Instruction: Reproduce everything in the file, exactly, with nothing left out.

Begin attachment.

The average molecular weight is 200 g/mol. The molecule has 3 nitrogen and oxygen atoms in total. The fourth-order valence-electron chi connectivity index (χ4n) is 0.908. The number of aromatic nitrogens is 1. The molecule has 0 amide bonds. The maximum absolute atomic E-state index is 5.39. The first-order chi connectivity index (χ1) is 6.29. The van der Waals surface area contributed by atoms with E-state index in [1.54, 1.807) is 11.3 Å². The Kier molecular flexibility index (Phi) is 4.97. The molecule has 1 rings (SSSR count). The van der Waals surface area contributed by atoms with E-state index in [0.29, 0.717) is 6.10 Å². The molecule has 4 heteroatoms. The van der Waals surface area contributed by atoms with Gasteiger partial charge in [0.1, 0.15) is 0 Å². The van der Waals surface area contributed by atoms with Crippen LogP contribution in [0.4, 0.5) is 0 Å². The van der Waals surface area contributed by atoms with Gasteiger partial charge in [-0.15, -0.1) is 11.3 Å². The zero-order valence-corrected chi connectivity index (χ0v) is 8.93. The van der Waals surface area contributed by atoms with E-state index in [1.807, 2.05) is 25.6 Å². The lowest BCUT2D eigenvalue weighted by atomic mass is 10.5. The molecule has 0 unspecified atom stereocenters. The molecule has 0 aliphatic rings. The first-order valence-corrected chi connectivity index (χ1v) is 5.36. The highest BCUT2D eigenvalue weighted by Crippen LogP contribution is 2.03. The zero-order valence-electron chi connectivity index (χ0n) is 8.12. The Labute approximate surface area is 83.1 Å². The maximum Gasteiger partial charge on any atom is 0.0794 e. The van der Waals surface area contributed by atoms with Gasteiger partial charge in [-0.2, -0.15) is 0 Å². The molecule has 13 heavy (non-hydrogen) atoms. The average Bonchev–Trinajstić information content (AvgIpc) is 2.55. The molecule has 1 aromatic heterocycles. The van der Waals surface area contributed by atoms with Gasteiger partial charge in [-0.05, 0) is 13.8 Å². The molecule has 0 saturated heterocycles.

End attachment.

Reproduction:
The average molecular weight is 200 g/mol. The molecule has 3 nitrogen and oxygen atoms in total. The fourth-order valence-electron chi connectivity index (χ4n) is 0.908. The number of aromatic nitrogens is 1. The molecule has 0 amide bonds. The maximum absolute atomic E-state index is 5.39. The first-order chi connectivity index (χ1) is 6.29. The van der Waals surface area contributed by atoms with E-state index in [1.54, 1.807) is 11.3 Å². The Kier molecular flexibility index (Phi) is 4.97. The molecule has 1 rings (SSSR count). The van der Waals surface area contributed by atoms with E-state index in [0.29, 0.717) is 6.10 Å². The molecule has 4 heteroatoms. The van der Waals surface area contributed by atoms with Gasteiger partial charge in [0.1, 0.15) is 0 Å². The van der Waals surface area contributed by atoms with Crippen LogP contribution in [0.4, 0.5) is 0 Å². The van der Waals surface area contributed by atoms with Gasteiger partial charge in [-0.15, -0.1) is 11.3 Å². The zero-order valence-corrected chi connectivity index (χ0v) is 8.93. The van der Waals surface area contributed by atoms with E-state index in [1.807, 2.05) is 25.6 Å². The lowest BCUT2D eigenvalue weighted by atomic mass is 10.5. The molecule has 0 unspecified atom stereocenters. The molecule has 0 aliphatic rings. The first-order valence-corrected chi connectivity index (χ1v) is 5.36. The highest BCUT2D eigenvalue weighted by Crippen LogP contribution is 2.03. The zero-order valence-electron chi connectivity index (χ0n) is 8.12. The Labute approximate surface area is 83.1 Å². The maximum Gasteiger partial charge on any atom is 0.0794 e. The van der Waals surface area contributed by atoms with Gasteiger partial charge in [-0.2, -0.15) is 0 Å². The molecule has 13 heavy (non-hydrogen) atoms. The average Bonchev–Trinajstić information content (AvgIpc) is 2.55. The molecule has 1 aromatic heterocycles. The van der Waals surface area contributed by atoms with Gasteiger partial charge in [-0.05, 0) is 13.8 Å². The molecule has 0 saturated heterocycles.